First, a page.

“Every woman needs a man as strong as I in their lives.”

And now the boat was no more than a choppy path in the colorless waters, waves and foam disappearing among the relative calm of the ocean.  The distant perfect-round mounds of blue-lit glass and steel seemed to grow closer, larger.  Jennifer went under again, using all her strength to pull again above the water, kicking with swiftly disappearing feet.  Though she could no longer use her arms enough to pull against the flow, she leaned forward towards the shining and blurred blue, hoping the waves would soon dash her up against its beauty.

“Don’t you want me to make you feel beautiful?”

Monday, November 14, 2011

Search Party

For Day 14 of the Flash Fiction Project as talked about here.  While this story can stand on its own, I did tie it in with yesterday's flash. Based on the following image.

by Donna Earnhardt

Come over here kid, that’s what they say when they call me, not boy or girl, just kid because they don’t know which.  That’s fine by me, don’t care really, people can think what they want.  Mom wants me to start wearing dresses.  She says I’m too old to be running around in overalls with the boys, getting dirty and coming home looking like a pig after a long hot day in the mud.  I don’t care, that’s the best part about there being no school to go to, getting outside and getting dirty. But she don’t see it that way at, can’t understand why I’d spend all my time running and getting sweaty, rather I stay at home and learn to sew or cook or maybe even how to grow flowers “if you’re so set on getting dirty Helen” as she says.

But that’s not for me, and I told her that and she got real upset, crying, her tears coming down all black from that gunk she spreads on her eyes.  Made me feel bad, what’s wrong with it?  Mom told me just to go, get out, “run with the boys and see where that gets you” she told me, still crying.  So I left, mad, might’ve called my mother dumb, I don’t know, I was mad, just put on my hat (she hates that hat) and slammed the screen door back behind me. 

No one’s out today though, town’s still sleeping it seems even though the sun is almost as high up as its gonna get.  Rode my bike to Joe’s and waiting on him now to wake up, sitting on that nice rocking swing they got on their front porch.  Rung the doorbell but no one answered, I know his mom works all day out at the truck stop on route two but he should be awake by now.  Knock on the door real loud, to wake him up, hear his stupid little dog start to bark, little white fluff ball, nasty little thing will bite at your legs if you don’t watch out.  I just kick it but Joe’s mom gets mad at me when I do it.  Where are you Joe, damn, it’s gonna be a boring day if no one comes out.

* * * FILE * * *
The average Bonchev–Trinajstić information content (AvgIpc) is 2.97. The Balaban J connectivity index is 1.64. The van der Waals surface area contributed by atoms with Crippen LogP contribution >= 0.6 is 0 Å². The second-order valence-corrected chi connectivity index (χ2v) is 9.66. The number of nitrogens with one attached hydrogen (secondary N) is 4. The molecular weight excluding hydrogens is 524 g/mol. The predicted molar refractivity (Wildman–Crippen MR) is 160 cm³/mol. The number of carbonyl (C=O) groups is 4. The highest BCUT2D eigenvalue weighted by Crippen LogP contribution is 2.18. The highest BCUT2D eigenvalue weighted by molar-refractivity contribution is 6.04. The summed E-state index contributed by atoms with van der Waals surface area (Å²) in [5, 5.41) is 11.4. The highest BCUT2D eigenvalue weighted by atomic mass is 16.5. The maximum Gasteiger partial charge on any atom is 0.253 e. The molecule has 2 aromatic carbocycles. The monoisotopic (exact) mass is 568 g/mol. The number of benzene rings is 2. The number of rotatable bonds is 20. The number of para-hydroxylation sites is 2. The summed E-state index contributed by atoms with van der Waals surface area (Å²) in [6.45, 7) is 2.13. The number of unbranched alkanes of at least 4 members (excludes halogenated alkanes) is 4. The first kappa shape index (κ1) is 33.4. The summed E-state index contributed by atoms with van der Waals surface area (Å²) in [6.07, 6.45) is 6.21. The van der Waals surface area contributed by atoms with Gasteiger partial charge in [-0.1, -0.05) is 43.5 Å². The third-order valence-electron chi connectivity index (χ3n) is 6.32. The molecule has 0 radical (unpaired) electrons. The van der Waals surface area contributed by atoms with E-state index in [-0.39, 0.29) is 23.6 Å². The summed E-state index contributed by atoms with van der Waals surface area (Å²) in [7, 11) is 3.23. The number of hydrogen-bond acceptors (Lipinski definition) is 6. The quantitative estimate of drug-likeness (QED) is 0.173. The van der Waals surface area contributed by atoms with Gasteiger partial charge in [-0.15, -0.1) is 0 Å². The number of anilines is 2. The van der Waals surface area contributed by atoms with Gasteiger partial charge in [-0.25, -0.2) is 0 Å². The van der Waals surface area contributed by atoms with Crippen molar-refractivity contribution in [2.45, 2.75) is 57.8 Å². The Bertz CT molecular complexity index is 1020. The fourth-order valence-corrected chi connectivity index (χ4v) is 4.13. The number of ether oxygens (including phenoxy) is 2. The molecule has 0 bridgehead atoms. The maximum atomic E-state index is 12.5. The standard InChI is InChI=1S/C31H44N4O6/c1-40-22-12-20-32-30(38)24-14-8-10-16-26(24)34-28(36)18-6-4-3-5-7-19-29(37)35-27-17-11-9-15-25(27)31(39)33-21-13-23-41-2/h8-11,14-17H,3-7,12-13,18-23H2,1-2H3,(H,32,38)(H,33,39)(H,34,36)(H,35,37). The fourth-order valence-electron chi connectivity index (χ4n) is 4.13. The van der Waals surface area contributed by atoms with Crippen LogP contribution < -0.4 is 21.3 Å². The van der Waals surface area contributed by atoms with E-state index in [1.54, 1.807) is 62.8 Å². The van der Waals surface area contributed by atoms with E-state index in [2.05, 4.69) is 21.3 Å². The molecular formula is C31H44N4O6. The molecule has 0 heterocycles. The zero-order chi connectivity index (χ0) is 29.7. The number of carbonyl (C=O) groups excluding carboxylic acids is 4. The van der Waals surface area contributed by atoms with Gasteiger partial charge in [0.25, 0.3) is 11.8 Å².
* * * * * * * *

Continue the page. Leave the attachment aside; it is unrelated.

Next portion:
Back to sitting, chewing on a piece of hay I found lying on the step, gonna wait a little bit more before going off on my own.  We had a plan, we were gonna go off exploring out past the woods east of town.  Were gonna do it yesterday but I said I couldn’t, had to go to the stupid dentist, found six cavities he said.   Both Mom and Dad weren’t happy about that, took away all the sweets out of the house, outta my room but they missed my secret candy box.  They’ll never find it.  

Mailman comes driving by in his truck, smiling at me, nods and I nod back, like adults do that don’t want to talk.   Puts the mail in the box and shuts it then gets a strange look on his face, calls out to me: “Hey, you ain’t waiting for little Joey Gunter, are you?”  I yell back that I am and what’s it to him.  “Well didn’t you hear?  He went missing last night, never came home, him and another boy, Evan Belstra, police out looking for them right now.”

Well that just figures, two dummies got themselves lost without me.  Figure Evan’s dead, got eaten by coyotes or bunnies most likely, scaredy boy jumping every time a tree branch cracks, thinking it’s some monster coming out to get him.  But Joe’s alright, probably just lost because he don’t pay attention, too busy staring at stuff on the ground before he knows where he’s going.  Police won’t find him, they don’t know our places.  Guess I gotta do it.

Jump off that swing and step down, little dog still yapping like a squeaking rat from inside.  Mad because Joe went off without me, probably went where we’d said we’d go together.  Now it’s just me, one-girl search party.  That’s just fine, I like going alone, more fun with another but no one to slow me down if I go out exploring alone.  

I bike all the way to the edge of town, my Stetson almost flying off my head while I ride so fast down the big hill in the road but I hold onto it good.  Go past the last houses on the last street and ride straight into the trees, see the tire marks we’d worn into the dirt over the last two summers.  Their bikes are still in the hiding spot, Joe’s and Evan’s, far enough from the houses that they couldn’t be seen no more through the woods, stuck behind a dead branch hanging off the big tree, hide my bike there too with theirs.